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Tennis programs for kids in NYC

Have a ball with your team at courts around the city.

2010 US Open

2010 US Open Chris Trotman

Since Gotham hosts the U.S. Open each summer, city babes are introduced to tennis—and the sport's great athletes—from an early age. If your youngsters were inspired and want in on the action, we've got you covered. Give them an introduction to the game at one of the many local centers where amateurs of all skill levels can perfect their serves and smashes.

Alley Pond Tennis Center

Outdoor season (late Apr--mid-Oct): Tue--Fri 9am--8pm. Indoor season (mid-Oct--late Apr): daily 6am--midnight. 79-20 Winchester Blvd near Union Tpke, Douglaston, Queens (718-264-2600, alleypondtenniscenter.com). Subway: E, F to Kew Gardens--Union Tpke. Prices vary depending on length of session; check website for details.
Owned by Hemel Meghani Cosme, a world-ranked player in the 1970s, Alley Pond Tennis Club features the largest indoor bubble in North America. Kids ages 3 to 16 are placed in groups based on age and skill level, with heavy emphasis put on learning the basics and perfecting individual strengths. The club offers cool perks for young players: free walk-in court time on any of the 11 courts, regular video analysis and a customized progress report for each student. Friday night match-play brings together young tennis fanatics; if they hit it off, they've got partners for more practice and play. 

Bridgeview Racquet and Fitness Center
Daily 7am--midnight. 9000 Bay Pkwy, Bensonhurst, Brooklyn (718-372-6878, bridgeviewtennis.com). Subway: D, M to Bay Pkwy.
Prices vary depending on length of session; check website for details.
With more than 400 kids enrolled in classes at its eight indoor hard courts, Bridgeview is one of the city's most popular youth centers. This year, its program for children ages four to six will return to the use of lower, kid-friendly nets. Bridgeview also has a footwork specialist to help players focus on proper court movement and foot speed. Youngsters ages 6 and up are placed in beginner, advanced beginner, intermediate advanced or tournament training classes. Weekend match-play sessions give kids an opportunity to socialize while playing with someone of similar ability. Not willing to dole out that much cash or time? Children can play casually free of charge on Sundays from 6 to 8am starting in November.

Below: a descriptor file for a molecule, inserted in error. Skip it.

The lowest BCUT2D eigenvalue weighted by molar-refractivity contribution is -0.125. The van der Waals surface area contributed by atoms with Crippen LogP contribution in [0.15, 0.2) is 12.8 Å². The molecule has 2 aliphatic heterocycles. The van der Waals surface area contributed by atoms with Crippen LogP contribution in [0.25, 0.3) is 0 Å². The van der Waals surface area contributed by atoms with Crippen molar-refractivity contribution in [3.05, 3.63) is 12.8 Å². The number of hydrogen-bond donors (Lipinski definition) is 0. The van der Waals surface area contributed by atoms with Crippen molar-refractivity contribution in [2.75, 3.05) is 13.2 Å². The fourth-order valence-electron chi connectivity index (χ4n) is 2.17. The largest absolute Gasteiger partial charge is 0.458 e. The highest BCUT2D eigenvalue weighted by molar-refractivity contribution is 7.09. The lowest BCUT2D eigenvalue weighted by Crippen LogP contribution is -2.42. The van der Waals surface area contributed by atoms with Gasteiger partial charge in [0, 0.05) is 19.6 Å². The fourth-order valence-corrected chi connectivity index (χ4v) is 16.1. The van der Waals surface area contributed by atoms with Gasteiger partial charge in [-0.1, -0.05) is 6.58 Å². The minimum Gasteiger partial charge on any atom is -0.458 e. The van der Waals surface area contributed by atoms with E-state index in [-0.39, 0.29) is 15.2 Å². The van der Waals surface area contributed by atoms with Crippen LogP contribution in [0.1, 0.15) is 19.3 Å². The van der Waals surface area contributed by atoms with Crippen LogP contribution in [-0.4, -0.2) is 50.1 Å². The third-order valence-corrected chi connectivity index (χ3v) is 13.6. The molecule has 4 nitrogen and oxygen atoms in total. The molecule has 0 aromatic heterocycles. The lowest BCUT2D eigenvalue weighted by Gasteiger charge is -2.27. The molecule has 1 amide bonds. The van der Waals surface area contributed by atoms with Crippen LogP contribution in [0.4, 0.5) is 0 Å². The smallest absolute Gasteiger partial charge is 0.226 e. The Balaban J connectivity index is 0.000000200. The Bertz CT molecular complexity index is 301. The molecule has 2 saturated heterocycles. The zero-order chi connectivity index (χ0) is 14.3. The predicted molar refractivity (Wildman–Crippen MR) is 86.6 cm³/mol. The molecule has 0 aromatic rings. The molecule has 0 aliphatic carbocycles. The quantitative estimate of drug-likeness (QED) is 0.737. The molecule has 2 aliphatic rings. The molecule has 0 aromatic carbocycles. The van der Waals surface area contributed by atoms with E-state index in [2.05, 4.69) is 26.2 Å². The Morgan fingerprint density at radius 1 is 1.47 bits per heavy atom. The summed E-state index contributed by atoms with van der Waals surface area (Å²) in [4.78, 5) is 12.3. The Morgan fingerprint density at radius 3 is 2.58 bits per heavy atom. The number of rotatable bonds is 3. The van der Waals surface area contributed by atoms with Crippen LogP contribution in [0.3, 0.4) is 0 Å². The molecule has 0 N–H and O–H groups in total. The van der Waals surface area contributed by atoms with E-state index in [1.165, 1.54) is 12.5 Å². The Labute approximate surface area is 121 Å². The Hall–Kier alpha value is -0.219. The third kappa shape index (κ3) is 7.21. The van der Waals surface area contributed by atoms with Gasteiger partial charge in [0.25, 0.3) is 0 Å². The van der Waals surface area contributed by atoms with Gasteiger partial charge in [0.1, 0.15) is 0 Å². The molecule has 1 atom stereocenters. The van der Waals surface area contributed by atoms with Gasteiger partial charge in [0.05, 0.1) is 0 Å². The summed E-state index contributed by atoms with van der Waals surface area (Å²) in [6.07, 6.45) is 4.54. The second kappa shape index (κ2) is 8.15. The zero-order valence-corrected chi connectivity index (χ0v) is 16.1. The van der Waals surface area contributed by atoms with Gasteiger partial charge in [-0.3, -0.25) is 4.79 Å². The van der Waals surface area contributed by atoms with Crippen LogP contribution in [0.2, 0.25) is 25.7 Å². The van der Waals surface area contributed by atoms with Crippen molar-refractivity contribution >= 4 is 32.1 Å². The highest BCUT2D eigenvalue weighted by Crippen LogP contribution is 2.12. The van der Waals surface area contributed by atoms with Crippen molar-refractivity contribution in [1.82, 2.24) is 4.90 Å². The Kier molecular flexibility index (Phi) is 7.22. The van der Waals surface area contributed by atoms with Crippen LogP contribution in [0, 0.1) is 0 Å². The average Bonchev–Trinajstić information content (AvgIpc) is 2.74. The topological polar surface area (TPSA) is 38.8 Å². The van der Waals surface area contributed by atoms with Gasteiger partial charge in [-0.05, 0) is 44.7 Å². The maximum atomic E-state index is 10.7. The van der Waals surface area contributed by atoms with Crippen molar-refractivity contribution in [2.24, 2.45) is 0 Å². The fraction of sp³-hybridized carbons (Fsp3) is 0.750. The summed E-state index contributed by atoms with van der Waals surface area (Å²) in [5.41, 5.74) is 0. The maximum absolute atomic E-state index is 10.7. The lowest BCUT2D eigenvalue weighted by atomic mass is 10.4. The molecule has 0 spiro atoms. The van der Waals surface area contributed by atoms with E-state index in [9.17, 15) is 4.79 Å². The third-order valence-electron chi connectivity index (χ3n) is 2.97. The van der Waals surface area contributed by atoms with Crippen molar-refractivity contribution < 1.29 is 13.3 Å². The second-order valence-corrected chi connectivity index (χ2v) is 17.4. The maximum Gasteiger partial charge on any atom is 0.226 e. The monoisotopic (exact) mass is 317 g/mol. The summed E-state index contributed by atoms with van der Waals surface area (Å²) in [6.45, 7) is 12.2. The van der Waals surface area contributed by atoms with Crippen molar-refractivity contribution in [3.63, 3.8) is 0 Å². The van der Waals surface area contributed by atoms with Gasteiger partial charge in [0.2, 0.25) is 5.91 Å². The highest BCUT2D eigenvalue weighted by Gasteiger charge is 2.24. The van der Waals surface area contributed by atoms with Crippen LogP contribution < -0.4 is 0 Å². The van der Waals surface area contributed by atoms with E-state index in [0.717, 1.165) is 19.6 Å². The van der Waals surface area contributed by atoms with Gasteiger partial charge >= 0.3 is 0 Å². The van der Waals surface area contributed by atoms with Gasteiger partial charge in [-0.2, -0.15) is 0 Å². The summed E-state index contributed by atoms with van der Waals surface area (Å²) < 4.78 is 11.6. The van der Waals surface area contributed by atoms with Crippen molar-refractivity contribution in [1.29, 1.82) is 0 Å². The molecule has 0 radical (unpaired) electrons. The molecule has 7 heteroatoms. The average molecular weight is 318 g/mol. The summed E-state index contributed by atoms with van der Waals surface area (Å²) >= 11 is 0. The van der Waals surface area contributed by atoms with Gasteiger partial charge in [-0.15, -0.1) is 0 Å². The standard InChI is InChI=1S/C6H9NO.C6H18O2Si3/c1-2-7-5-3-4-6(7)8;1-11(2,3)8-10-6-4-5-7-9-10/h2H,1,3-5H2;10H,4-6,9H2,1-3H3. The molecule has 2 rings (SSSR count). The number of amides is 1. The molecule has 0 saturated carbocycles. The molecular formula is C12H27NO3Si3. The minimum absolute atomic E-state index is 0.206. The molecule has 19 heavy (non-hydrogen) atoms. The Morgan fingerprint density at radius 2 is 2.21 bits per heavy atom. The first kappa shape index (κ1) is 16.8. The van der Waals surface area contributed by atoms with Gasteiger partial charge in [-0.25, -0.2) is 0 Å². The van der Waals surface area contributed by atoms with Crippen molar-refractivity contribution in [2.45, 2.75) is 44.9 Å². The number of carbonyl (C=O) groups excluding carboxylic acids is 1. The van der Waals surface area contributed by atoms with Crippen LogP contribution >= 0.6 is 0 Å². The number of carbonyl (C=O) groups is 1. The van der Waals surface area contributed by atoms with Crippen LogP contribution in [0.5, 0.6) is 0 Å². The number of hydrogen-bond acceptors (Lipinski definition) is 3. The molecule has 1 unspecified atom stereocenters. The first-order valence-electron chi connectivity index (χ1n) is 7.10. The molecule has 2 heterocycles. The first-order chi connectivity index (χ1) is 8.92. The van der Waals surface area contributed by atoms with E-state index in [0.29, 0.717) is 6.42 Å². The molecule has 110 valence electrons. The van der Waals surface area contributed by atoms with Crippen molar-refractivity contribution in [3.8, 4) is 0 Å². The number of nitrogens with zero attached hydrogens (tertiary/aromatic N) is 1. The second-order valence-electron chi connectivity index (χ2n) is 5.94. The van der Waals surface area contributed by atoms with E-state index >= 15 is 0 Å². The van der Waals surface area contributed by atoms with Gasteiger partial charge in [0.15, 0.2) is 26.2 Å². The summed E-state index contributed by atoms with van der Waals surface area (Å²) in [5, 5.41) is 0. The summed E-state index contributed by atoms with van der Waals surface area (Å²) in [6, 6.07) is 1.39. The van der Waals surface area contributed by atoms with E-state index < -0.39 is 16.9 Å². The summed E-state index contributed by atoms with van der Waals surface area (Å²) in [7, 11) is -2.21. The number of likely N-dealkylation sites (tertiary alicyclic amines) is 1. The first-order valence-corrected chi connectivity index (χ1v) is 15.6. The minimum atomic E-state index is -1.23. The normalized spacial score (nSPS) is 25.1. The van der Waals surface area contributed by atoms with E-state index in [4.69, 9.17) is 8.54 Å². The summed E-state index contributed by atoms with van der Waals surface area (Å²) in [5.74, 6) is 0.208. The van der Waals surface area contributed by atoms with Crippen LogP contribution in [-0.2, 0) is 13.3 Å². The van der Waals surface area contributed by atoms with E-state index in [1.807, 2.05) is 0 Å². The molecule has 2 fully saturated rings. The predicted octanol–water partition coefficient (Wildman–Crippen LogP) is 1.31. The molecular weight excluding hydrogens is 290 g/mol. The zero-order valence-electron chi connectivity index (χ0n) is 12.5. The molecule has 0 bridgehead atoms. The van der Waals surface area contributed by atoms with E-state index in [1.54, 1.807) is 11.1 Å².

New York Junior Tennis League
Sat, Sun through March (347-417-8126, nyjtl.org). See website for hours and locations. Free.
NYJTL's Early Morning Winter Tennis program offers a weekend option during the cold season—and the best part is, it's completely free. With locations in each borough, you can find a spot that works for your player without having to trek to a faraway court. The sessions cater to kids ages six and up, and work on technique while still giving youngsters plenty of opportunity for free play. The program runs from November through March but there's no registration deadline, so families can join in at any point during the season. If your tot gets hooked, the league offers Aces Clubs after-school programs, including instruction and match play, as well.

Prospect Park Tennis Center
50 Parkside Ave at Coney Island Ave, Brooklyn (718-436-2500, prospectpark.org/tennis). Subway: F to Fort Hamilton Pkwy, Q to Parkside Ave. Sept 12--Oct 8: four-week Pee-Wee program (ages 5--6): $100 for four sessions; Junior Development program (all ages): $140--$260 for four sessions, depending on length of class selected. Beginning Oct 30: Special Aces program: $84 for seven sessions. Tryout times for Junior Development program Sept 7, 8, 9 3--6pm; Sept 10 noon--4pm.

Aspiring tennis titans will learn the basics of the sport in the Pee-Wee and Junior Development programs, which focus on the sport's fundamentals. Special-needs kids can take to the court in the Special Aces program, which boasts a team of professionals trained to help your child gain confidence with a racket. Instructors will focus on skills such as hand-eye coordination, physical strength and attention span. In addition, Top End Transformer All Sport wheelchairs help athletes with specific challenges. Scholarships are available to select participants.